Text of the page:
LONDON (AFP) - Khalid Masood, the Briton behind this week's terror attack on parliament, was a Muslim convert with a history of violence who was known to security services but only as a "peripheral" figure.
Police said the 52-year-old father, who also used the names Adrian Elms and Adrian Russell Ajao, was not under investigation when he went on the rampage in Westminster on Wednesday, killing four people.
They believe he was acting alone, but described the attack as "Islamist-inspired", while the Islamic State group claimed he was one of their "soldiers".
Masood was born on Christmas Day 1964 to a single mother, who remarried when he was young and brought him and his step-brothers up in a middle-class area of Kent, in southeast England, according to media reports.
Former schoolmates said he had been a popular student who excelled academically and at sport, and that he was a "happy-go-lucky" character.
His first brush with the law came in 1983, with a conviction for criminal damage, while further convictions for assault and possession of offensive weapons would follow over the next 20 years.
Mark Ashdown, an old schoolfriend, described "Ade" as he knew him as a "Jack-the-lad" character with whom he used to go out partying, drinking, taking drugs and chasing girls.
But he said he was changed by a fight in his local village pub in Sussex, southern England, after which Masood was jailed in 2000 for slashing a man's face.
"When he first came out he told me he'd become a Muslim in prison, and I thought he was joking," Ashdown told The Sun.
"Then I saw he was quieter and much more serious. I gave him some cash-in-hand work for a few months as a labourer."
Another man who witnessed the pub attack, Lee Lawrence, told the tabloid that Masood told him, "I just want blood, I dream about killing someone."
He soon got into trouble again. Police said his last conviction was in 2003, for the possession of a knife, in what reports said was another violent attack on a man.
Prime Minister Theresa May said Masood was once investigated by British domestic spy agency MI5 in relation to "concerns about violent extremism", but was not part of the current "intelligence picture".
Masood spent time as an English teacher in Saudi Arabia, including year-long stints starting in November 2005 and again in April 2008, and returned for the Hajj in 2015.
But the Saudi embassy in London said in a statement, "During his time in Saudi Arabia, Khalid Masood did not appear on the security services' radar and does not have a criminal record in the Kingdom of Saudi Arabia."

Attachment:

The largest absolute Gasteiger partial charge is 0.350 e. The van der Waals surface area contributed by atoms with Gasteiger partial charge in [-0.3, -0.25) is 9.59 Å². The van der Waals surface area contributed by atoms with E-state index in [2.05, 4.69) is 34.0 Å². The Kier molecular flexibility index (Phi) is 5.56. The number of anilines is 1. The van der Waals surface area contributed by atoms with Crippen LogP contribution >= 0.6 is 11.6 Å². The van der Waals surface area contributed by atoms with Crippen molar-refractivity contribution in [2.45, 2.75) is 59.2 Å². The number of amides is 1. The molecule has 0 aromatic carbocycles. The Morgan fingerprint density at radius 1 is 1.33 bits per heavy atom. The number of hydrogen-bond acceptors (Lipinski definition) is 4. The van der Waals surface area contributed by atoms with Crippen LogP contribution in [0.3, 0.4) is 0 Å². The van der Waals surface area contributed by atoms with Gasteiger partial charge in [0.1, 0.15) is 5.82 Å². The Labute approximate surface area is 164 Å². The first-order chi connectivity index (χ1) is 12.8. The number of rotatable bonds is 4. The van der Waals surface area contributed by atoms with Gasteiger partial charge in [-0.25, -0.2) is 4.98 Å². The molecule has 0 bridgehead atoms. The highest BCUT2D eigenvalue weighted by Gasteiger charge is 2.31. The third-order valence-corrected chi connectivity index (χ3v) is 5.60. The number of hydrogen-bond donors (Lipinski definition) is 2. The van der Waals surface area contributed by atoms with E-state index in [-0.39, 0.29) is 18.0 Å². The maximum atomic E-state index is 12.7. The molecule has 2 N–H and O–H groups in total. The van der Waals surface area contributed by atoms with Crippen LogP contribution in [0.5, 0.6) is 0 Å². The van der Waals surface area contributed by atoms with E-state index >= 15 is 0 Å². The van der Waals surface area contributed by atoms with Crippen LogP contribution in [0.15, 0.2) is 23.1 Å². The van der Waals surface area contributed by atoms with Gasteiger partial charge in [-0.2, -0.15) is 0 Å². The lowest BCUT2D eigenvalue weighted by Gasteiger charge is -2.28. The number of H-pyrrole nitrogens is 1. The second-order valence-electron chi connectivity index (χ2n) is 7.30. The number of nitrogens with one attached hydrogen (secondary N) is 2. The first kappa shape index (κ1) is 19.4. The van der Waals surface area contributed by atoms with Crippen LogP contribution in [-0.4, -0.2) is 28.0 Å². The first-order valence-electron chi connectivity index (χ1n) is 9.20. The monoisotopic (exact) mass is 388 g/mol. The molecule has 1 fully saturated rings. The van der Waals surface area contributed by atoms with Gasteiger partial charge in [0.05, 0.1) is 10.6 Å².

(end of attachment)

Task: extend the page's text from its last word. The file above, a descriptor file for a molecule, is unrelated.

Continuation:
The Islamic State group claimed that one of its "soldiers" had carried out the London attack following a call to target countries fighting the jihadists in Iraq and Syria.
Police said they were seeking to establish if Masood was inspired by terrorist propaganda, or if "others have encouraged, supported or directed him".
Laughing and joking
Masood lived in several locations around southern England over the years, fathering two daughters with his first wife, before having a short-lived marriage with a Muslim woman, according to media reports.
At the time of the attack, he was believed to have been living in the central English city of Birmingham, reportedly with another partner and one or more young children.
The night before, Masood stayed in a hotel in Brighton on the southern English coast, where he told staff he was visiting friends.
He had rented a car that he later used to mow down pedestrians on Westminster Bridge from a branch of Enterprise in Solihull in Birmingham, the company confirmed.
Sabeur Toumi, manager of the Preston Park Hotel in Brighton, told Sky News that police had shown him a photo to confirm Masood's identity.
The attacker, who had also stayed the previous Friday, had been "very friendly, laughing and joking", and discussed his family in Birmingham, he said.
"It is very shocking because these days you don't know who are the bad ones and who are the good ones. He was just like any other guest who checked into the hotel."
"He was a nice guy. I used to see him outside doing his garden," Iwona Romek, a former neighbour, told the Birmingham Mail.
Romek said the family had abruptly moved out of their house in Winson Green, a neighbourhood in western Birmingham, around Christmas without saying goodbye.
More recently Masood may have been living in a flat next to a Persian restaurant and a pizza parlour in the upmarket Edgbaston neighbourhood, according to reports.